RICKEY WOODARD hails from Nashville and was born into a family of musicians and was taught the saxophone and piano by his father. With his sisters, brothers, cousins, uncles and anybody in the neighborhood who wanted to play or sing, they formed a family band in the roadhouses and clubs of Tennessee. Influenced by the big explosive style of Gene Ammons, Coleman Hawkins and Hank Mobley and the intellectualism of John Coltrane, Rickey has developed a distinctive, soulful and seductive style. By his late twenties he was a permanent member of the Ray Charles Band and toured worldwide for seven years. He currently works with the Clayton Hamilton Jazz Orchestra and Frank Capp's Juggernaut Big Band. Rickey is also a popular visitor to Europe and the UK - and the international jazz festival circuit. In addition to playing the tenor, Rickey also plays the alto and soprano saxophones, along with the clarinet, flute and guitar. Rickey has performed worldwide with such legends as Frank Sinatra, Ella Fitzgerald, Ernestine Anderson, Benny Carter, and Horace Silver.
The Watts Labor Community Action Committee (WLCAC) is a non-profit community-based organization dedicated to improving the quality of life for residents in South Central Los Angeles. Founded in 1965, WLCAC strives to provide a wide range of community services, economic development activities and community preservation initiatives that engage community residents by providing skill training and employment opportunities for community residents. In addition, WLCAC aids and assists the residents of South Central Los Angeles and the surrounding communities in their efforts to improve the economic, social, and physical environment of their communities, and develops and coordinates activities with other community organizations and associations in the furtherance of common goals.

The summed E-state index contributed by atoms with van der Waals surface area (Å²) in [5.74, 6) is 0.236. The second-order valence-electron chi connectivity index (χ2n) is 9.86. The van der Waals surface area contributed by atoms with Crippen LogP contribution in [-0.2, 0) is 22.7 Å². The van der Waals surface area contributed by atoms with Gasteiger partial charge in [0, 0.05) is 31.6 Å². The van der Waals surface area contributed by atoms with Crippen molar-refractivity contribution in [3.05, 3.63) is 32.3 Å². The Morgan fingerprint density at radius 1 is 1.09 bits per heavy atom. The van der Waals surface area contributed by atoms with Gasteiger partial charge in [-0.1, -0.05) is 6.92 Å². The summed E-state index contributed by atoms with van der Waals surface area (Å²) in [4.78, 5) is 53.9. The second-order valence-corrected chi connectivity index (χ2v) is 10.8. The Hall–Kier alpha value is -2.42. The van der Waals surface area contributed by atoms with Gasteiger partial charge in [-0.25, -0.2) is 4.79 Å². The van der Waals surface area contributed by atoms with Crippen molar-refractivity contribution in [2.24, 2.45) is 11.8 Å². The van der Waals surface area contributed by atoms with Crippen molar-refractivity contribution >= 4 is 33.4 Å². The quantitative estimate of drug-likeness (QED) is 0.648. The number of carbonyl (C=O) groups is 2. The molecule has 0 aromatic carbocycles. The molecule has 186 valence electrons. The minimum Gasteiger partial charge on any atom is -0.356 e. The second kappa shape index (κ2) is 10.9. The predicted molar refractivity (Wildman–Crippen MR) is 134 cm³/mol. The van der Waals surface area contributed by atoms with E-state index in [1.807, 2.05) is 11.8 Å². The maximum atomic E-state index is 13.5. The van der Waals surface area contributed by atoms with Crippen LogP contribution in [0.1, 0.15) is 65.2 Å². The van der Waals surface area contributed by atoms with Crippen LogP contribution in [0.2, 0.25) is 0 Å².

The Los Angeles Philharmonic Association's Neighborhood Concert series, created in 1991, encourages involvement in the classical arts within the increasingly diverse communities of greater Los Angeles. The events take place in churches, schools, and other venues throughout Los Angeles. The Los Angeles Philharmonic Association, under Music Director Esa-Pekka Salonen, presents the finest in orchestral and chamber music, recitals, new music, jazz, world music and holiday concerts at two of the most remarkable places anywhere to experience music - Walt Disney Concert Hall and the Hollywood Bowl. In addition to a 30-week winter subscription season at Walt Disney Concert Hall, the LA Phil presents a 12-week summer festival at the legendary Hollywood Bowl, summer home of the Los Angeles Philharmonic and home of the Hollywood Bowl Orchestra. In fulfilling its commitment to the community, the Association's involvement with Los Angeles extends to educational programs, community concerts and children's programming, ever seeking to provide inspiration and delight to the broadest possible audience.
EDITORS PLEASE NOTE:
SATURDAY, FEBRUARY 3, 2007, AT 3 PM
PHOENIX HALL AT THE CENTER, 10950 South Central Ave., Los Angeles
Free Neighborhood Concert
CHRISTIAN McBRIDE, bass
CLAYTON CAMERON, drums
GERALD CLAYTON, piano
RICKEY WOODARD, sax
Admission is free and ample parking is available. More information for this concert is available by calling the Watts Labor Community Action Committee at 323-563-5639. Los Angeles Philharmonic information is available by calling 323.850.2000 or visiting the website at LAPhil.com.